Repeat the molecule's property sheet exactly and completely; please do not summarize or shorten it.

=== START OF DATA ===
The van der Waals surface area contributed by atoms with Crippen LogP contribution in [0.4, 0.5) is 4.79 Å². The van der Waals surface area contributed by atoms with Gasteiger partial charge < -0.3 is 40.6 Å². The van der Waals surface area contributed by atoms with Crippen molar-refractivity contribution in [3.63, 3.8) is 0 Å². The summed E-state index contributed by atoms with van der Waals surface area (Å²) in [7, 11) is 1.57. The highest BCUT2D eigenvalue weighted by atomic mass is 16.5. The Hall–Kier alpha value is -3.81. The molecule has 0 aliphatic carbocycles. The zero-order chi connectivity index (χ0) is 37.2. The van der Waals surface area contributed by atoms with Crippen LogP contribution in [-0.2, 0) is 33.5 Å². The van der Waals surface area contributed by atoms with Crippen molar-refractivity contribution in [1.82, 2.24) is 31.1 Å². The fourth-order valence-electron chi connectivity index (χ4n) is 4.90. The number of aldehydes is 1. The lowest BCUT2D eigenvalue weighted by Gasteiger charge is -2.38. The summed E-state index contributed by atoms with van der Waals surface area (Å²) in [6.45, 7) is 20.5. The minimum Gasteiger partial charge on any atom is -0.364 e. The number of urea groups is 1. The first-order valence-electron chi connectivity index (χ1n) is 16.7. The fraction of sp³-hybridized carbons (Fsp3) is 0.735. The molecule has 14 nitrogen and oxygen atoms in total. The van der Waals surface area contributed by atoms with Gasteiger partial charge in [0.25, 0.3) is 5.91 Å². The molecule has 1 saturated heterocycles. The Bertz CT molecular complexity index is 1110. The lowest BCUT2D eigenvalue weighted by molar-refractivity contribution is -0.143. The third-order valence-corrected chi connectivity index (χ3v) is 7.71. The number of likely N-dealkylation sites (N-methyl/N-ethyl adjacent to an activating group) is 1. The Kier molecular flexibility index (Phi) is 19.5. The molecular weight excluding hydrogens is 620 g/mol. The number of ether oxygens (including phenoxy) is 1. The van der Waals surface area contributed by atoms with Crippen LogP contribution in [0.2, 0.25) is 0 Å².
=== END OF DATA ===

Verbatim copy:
The van der Waals surface area contributed by atoms with Crippen LogP contribution in [0.4, 0.5) is 4.79 Å². The van der Waals surface area contributed by atoms with Gasteiger partial charge < -0.3 is 40.6 Å². The van der Waals surface area contributed by atoms with Crippen molar-refractivity contribution in [3.63, 3.8) is 0 Å². The summed E-state index contributed by atoms with van der Waals surface area (Å²) in [7, 11) is 1.57. The highest BCUT2D eigenvalue weighted by atomic mass is 16.5. The Hall–Kier alpha value is -3.81. The molecule has 0 aliphatic carbocycles. The zero-order chi connectivity index (χ0) is 37.2. The van der Waals surface area contributed by atoms with Crippen LogP contribution in [-0.2, 0) is 33.5 Å². The van der Waals surface area contributed by atoms with Crippen molar-refractivity contribution in [1.82, 2.24) is 31.1 Å². The fourth-order valence-electron chi connectivity index (χ4n) is 4.90. The number of aldehydes is 1. The lowest BCUT2D eigenvalue weighted by Gasteiger charge is -2.38. The summed E-state index contributed by atoms with van der Waals surface area (Å²) in [6.45, 7) is 20.5. The minimum Gasteiger partial charge on any atom is -0.364 e. The number of urea groups is 1. The first-order valence-electron chi connectivity index (χ1n) is 16.7. The fraction of sp³-hybridized carbons (Fsp3) is 0.735. The molecule has 14 nitrogen and oxygen atoms in total. The van der Waals surface area contributed by atoms with Gasteiger partial charge in [0.25, 0.3) is 5.91 Å². The molecule has 1 saturated heterocycles. The Bertz CT molecular complexity index is 1110. The lowest BCUT2D eigenvalue weighted by molar-refractivity contribution is -0.143. The third-order valence-corrected chi connectivity index (χ3v) is 7.71. The number of likely N-dealkylation sites (N-methyl/N-ethyl adjacent to an activating group) is 1. The Kier molecular flexibility index (Phi) is 19.5. The molecular weight excluding hydrogens is 620 g/mol. The number of ether oxygens (including phenoxy) is 1. The van der Waals surface area contributed by atoms with Crippen LogP contribution in [0.2, 0.25) is 0 Å².